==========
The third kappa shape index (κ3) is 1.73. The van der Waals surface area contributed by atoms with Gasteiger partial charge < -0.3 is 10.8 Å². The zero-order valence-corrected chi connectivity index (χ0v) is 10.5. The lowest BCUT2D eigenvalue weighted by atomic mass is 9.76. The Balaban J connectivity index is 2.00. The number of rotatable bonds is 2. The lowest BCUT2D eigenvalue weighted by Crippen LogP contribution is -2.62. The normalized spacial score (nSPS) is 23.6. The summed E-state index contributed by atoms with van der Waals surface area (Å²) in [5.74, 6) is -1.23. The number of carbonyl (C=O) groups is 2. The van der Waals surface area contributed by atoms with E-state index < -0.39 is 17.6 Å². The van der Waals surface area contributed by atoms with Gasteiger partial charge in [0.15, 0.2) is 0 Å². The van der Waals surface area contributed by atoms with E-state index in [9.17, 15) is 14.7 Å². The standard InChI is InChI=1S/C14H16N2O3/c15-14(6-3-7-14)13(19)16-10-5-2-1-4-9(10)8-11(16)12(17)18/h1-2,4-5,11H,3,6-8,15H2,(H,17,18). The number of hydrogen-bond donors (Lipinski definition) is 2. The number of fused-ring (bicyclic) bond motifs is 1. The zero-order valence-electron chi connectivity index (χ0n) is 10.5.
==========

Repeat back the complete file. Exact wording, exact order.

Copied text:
The third kappa shape index (κ3) is 1.73. The van der Waals surface area contributed by atoms with Gasteiger partial charge < -0.3 is 10.8 Å². The zero-order valence-corrected chi connectivity index (χ0v) is 10.5. The lowest BCUT2D eigenvalue weighted by atomic mass is 9.76. The Balaban J connectivity index is 2.00. The number of rotatable bonds is 2. The lowest BCUT2D eigenvalue weighted by Crippen LogP contribution is -2.62. The normalized spacial score (nSPS) is 23.6. The summed E-state index contributed by atoms with van der Waals surface area (Å²) in [5.74, 6) is -1.23. The number of carbonyl (C=O) groups is 2. The van der Waals surface area contributed by atoms with E-state index < -0.39 is 17.6 Å². The van der Waals surface area contributed by atoms with Gasteiger partial charge in [0.15, 0.2) is 0 Å². The van der Waals surface area contributed by atoms with E-state index in [9.17, 15) is 14.7 Å². The standard InChI is InChI=1S/C14H16N2O3/c15-14(6-3-7-14)13(19)16-10-5-2-1-4-9(10)8-11(16)12(17)18/h1-2,4-5,11H,3,6-8,15H2,(H,17,18). The number of hydrogen-bond donors (Lipinski definition) is 2. The number of fused-ring (bicyclic) bond motifs is 1. The zero-order valence-electron chi connectivity index (χ0n) is 10.5.